Exponentiated coefficients: indicate effect of unit change of X on rate

e^{b }= 2.0 indicates that the rate doubles for each unit change in X

e^{b} = 0.5 indicates that the rate drops by half for each unit change in X

Recall: Exponentiated coefs are multiplicative

If)* e^{b }= 5.0 a 2point change in X isn’t 10; it is 5*5 = 25

Also: you must invert to see opposite effects

If) e^{b} = 5.0 a 2point decrease in X isn’t5, it is 1/5 =0.2

Again, exponentiated coefficients (rate ratios) can be converted to % change

Formula: (e^{b } 1) ∗ 100%

Coefficent = 0.693

(e^{0.693}  1) * 100% = 50% decrease in rate
In Poisson Regression, + is typically conceptualized as a rate...

Positive coefficients indicate higher rate; negative = lower rate
Like logit, Poisson models are nonlinear

Coefficients don’t have a simple linear interpretation
Like logit, model has a log form; exponentiation aids interpretation

Exponentiated coefficients are multiplicative

Analogous to odds ratios... but called “incidence rate ratios”.
Exponentiated coefficients: indicate effect of unit change of X on rate

e^{b }= 2.0 indicates that the rate doubles for each unit change in X

e^{b} = 0.5 indicates that the rate drops by half for each unit change in X
Recall: Exponentiated coefs are multiplicative

If)* e^{b }= 5.0 a 2point change in X isn’t 10; it is 5*5 = 25

Also: you must invert to see opposite effects

If) e^{b} = 5.0 a 2point decrease in X isn’t5, it is 1/5 =0.2

Again, exponentiated coefficients (rate ratios) can be converted to % change

Formula: (e^{b } 1) ∗ 100%

Coefficent = 0.693

(e^{0.693}  1) * 100% = 50% decrease in rate

Poisson Model Assumptions
 Poisson regression makes a big assumption: That variance of μ = μ (“equidisperson”)
 In other words, the mean and variance are the same
 This assumption is often not met in real data
 Dispersion is often greater than μ: overdispersion
 Consequence of overdispersion: Standard errors will be underestimated
 Potential for overconfidence in results; rejecting H0 when you shouldn’t!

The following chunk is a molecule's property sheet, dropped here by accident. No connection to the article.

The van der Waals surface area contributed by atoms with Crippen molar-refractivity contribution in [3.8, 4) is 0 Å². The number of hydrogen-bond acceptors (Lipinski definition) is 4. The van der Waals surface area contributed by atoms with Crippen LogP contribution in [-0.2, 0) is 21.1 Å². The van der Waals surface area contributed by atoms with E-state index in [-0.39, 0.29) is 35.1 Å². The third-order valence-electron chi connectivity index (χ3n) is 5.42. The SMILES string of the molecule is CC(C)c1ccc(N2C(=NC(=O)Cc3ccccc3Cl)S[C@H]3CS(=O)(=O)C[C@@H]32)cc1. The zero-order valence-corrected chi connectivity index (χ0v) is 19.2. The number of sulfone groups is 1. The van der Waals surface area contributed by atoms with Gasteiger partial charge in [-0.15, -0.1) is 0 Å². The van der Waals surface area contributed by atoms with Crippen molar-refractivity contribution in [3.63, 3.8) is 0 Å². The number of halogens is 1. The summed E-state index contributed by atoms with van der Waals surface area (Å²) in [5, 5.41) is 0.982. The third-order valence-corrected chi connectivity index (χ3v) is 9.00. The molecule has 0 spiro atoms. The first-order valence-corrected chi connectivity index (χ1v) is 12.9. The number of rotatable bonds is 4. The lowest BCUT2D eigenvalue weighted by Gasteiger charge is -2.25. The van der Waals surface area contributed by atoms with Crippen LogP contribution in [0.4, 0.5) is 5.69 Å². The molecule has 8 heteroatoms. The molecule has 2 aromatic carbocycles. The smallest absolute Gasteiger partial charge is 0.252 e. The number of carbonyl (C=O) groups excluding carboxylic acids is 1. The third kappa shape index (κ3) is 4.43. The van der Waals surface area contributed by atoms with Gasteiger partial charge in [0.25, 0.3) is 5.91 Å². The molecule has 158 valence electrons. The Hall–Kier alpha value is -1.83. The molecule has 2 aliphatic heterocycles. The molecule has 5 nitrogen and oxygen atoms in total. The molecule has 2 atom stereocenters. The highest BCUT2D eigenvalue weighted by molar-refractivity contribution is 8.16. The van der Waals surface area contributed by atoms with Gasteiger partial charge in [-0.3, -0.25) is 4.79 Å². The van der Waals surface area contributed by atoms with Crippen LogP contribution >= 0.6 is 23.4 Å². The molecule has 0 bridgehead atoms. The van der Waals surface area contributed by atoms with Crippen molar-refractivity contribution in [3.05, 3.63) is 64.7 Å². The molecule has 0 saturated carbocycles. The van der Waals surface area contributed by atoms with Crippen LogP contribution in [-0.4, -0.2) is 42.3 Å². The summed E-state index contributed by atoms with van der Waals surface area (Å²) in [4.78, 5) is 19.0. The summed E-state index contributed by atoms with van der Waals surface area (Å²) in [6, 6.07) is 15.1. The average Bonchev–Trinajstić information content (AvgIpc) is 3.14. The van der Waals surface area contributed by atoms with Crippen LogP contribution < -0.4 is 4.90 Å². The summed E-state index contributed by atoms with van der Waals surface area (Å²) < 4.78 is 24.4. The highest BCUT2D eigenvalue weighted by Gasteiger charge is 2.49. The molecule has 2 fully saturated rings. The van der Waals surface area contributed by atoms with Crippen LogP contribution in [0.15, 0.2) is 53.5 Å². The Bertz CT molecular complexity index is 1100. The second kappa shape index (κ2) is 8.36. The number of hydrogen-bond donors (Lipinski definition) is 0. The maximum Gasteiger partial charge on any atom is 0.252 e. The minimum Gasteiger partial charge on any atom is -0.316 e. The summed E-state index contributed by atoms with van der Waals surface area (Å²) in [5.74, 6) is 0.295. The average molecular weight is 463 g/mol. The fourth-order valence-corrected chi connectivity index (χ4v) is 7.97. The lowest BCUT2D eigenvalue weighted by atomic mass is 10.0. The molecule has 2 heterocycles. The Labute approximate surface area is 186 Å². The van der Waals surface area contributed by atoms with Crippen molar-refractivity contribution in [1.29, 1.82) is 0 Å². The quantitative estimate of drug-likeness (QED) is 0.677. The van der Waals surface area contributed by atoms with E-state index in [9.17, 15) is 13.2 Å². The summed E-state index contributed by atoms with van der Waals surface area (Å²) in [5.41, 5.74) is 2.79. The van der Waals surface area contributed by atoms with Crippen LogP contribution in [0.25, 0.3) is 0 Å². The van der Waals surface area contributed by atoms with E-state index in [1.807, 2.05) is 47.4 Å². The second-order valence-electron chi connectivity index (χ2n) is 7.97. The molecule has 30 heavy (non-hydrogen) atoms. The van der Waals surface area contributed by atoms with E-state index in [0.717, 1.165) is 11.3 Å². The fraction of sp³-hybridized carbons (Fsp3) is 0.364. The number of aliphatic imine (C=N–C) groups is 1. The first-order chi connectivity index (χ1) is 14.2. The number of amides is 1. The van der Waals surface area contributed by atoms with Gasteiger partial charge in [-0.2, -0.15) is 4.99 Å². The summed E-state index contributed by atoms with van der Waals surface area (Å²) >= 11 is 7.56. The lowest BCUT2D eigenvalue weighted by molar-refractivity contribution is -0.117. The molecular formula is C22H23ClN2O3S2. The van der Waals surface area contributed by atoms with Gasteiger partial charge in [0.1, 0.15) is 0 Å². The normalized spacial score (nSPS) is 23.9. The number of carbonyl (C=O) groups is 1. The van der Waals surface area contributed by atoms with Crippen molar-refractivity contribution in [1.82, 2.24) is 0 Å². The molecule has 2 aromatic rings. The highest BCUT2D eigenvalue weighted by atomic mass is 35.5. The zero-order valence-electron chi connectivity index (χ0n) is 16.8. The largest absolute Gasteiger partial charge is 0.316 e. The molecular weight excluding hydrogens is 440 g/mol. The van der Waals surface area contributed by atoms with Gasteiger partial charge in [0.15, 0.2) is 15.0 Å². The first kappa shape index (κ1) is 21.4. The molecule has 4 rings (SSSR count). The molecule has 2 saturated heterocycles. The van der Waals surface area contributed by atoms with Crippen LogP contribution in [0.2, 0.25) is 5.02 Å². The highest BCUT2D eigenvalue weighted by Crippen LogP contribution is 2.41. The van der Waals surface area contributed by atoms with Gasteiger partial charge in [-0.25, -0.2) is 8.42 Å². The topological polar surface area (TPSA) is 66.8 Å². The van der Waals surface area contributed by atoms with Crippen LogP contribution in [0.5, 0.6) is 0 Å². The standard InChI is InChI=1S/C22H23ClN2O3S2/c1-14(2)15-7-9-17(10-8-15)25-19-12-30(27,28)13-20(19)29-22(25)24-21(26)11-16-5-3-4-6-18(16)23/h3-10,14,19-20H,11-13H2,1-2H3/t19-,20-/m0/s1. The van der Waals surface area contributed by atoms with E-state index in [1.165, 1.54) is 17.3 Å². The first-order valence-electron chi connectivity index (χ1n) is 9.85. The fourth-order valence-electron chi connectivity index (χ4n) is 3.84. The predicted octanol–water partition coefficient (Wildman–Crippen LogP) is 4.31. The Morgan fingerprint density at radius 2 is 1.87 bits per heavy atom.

Note: overdispersion doesn’t necessarily affect predicted counts (compared to alternative models).

Overdispersion is most often caused by highly skewed dependent variables

Often due to variables with high numbers of zeros

Ex: Number of traffic tickets per year

Most people have zero, some can have 50!

Mean of variable is low, but SD is high

Other examples of skewed outcomes

# of scholarly publications

# cigarettes smoked per day

# riots per year (for sample of cities in US).
 In other words, the mean and variance are the same
 This assumption is often not met in real data
 Dispersion is often greater than μ: overdispersion
 Potential for overconfidence in results; rejecting H0 when you shouldn’t!
 Note: overdispersion doesn’t necessarily affect predicted counts (compared to alternative models).
Overdispersion is most often caused by highly skewed dependent variables
Often due to variables with high numbers of zeros

Ex: Number of traffic tickets per year

Most people have zero, some can have 50!

Mean of variable is low, but SD is high
Other examples of skewed outcomes

# of scholarly publications

# cigarettes smoked per day

# riots per year (for sample of cities in US).
General Remarks
 Poisson & negative binomial models suffer all the same basic issues as “normal” regression, and you should be careful about
 Model specification / omitted variable bias
 Multicollinearity
 Outliers/influential cases
 Also, it uses maximum likelihood
 N > 500 = fine; N
 Results aren’t necessarily wrong if N < 100;
 But it is a possibility; and hard to know when problems crop up
 Plus ~10 cases per independent variable.
 Model specification / omitted variable bias
 Multicollinearity
 Outliers/influential cases
 N > 500 = fine; N
 Results aren’t necessarily wrong if N < 100;
 But it is a possibility; and hard to know when problems crop up
 Estimate hours worked by employees and characteristics of employees such as age, education and family status. For unemployed people we do not have the number of hours they would have worked had they had employment.